Rozner: Super coaching just part of Pats' greatness
It's the same story every time.
With every new Chicago Bears head coach, the McCaskeys tell us they've hired one of the elite talents in the NFL.
John Fox, Marc Trestman, Lovie Smith, Dick Jauron and on and on.
Real coaching is what you witnessed Sunday night.
Under the worst of circumstances and on the biggest stage, you saw real coaches doing their jobs.
Without fear, without panic and without hesitation, the New England coaches began changing everything about their game plan by the middle of the first quarter.
Not season to season. Not month to month. Not game to game. Not half to half.
Adjusting from minute to minute, coordinators Josh McDaniels and Matt Patricia were altering much of what they thought they could do against the Falcons, including the decision to keep a tight end in to block and attacking the weakside zone and finding space for James White.
"That's football," said Bill Belichick, making it sound as complicated as tying his shoes. "Sometimes it goes like you thought it would. Sometimes it doesn't. You have to adjust."
This is when you think of John Fox unable to manage the final two minutes of a half in a meaningless game in November.
And shake your head.
Belichick, on the other hand, was working with his signal callers and coordinators before, during and after each series, constantly searching for something, even while getting their brains beat in during the Super Bowl on Sunday night with absolutely everything at stake.
"We were just trying to get it to a one-score game to give us a chance," Belichick said. "We knew if we could do that, anything could happen. But it wasn't easy to get it to one score. We tried everything."
Yeah, they tried everything.
See, there's the difference. We've grown accustomed to seeing Bears head coaches staring up at the sky as if football intervention would come from above.
Fox actually said after a game that it's not easy to change everything in the middle of a game.
Well, no kidding. That's why you get paid $5 million a year, to think on your feet. No one's asking you to man a mission to Mars or produce the technology necessary to sustain life on a desolate planet.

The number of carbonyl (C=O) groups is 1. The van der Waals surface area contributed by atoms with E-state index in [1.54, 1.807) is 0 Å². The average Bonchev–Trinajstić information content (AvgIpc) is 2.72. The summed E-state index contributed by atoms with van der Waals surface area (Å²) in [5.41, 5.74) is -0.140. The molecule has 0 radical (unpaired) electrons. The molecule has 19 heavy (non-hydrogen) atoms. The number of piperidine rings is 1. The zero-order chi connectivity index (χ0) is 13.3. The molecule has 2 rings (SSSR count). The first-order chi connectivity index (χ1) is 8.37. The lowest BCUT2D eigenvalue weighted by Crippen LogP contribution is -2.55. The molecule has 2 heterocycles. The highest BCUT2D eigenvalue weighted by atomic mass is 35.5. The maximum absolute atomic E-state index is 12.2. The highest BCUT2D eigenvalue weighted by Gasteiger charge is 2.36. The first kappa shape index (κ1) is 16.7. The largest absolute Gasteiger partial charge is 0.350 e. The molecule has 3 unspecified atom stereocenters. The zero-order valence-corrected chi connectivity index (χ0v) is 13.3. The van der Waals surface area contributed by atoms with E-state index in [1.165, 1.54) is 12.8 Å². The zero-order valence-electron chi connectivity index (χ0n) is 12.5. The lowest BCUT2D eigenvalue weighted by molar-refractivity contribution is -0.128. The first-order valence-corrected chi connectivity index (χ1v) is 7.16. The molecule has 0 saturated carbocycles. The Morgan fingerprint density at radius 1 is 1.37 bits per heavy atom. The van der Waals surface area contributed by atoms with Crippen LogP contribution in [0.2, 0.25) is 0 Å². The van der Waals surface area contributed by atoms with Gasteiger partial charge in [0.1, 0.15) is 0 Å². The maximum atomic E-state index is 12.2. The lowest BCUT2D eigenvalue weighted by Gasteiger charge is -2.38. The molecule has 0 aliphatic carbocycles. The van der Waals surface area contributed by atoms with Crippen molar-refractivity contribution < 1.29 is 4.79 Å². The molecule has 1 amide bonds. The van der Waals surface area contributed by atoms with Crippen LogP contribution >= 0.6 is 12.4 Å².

Is an adjustment out of the question?
Belichick stayed with it and kept on coaching, even when the Patriots appeared to have no chance to come back against the Falcons in Super Bowl LI.
Before Sunday night, teams in NFL playoff history down 19 entering the fourth quarter were 0-93.
Not fancy odds when almost nothing had gone right for three quarters.
They couldn't even kick an extra point, at which time Belichick was seen muttering, "You gotta be (bleeping) kidding me."
But quickly back to the task, Belichick kept looking at the clock and computing the time versus the possessions needed.
This might be the best part of his football genius, the ability to make the clock work. He baited and fooled Pete Carroll in the final minute of the Malcolm Butler Super Bowl victory two years ago, but Sunday night in the fourth quarter he couldn't make the math work.
Not until Dont'a Hightower's strip-sack when Matt Ryan was taking a deep drop on a third-and-1, one of a few inexplicable Atlanta coaching decisions.
"That was probably the biggest play of the game," Belichick said. "We needed the football."
That's when the math started to work in Belichick's mind, though the Pats still needed the Falcons to work themselves out of field-goal range with a few minutes remaining when 3 more points would have ended the Super Bowl.
Of course, it helps to have the greatest quarterback in history, someone who never believes the game is over, even behind by 25 in the third quarter.
"Total team effort," Brady said in typical Brady fashion. "We have players that don't quit, guys whose effort is the same because they believe in what we're doing and don't want to give up.
"We have coaches who keep coaching hard and know that things will turn around and look for ways to make it work. Our coaches are incredible. They are the very best at what they do."
Great coaches make a difference, and you know it when you see greatness.
You also know it when you don't.
• Hear Barry Rozner on WSCR 670-AM and follow him @BarryRozner on Twitter.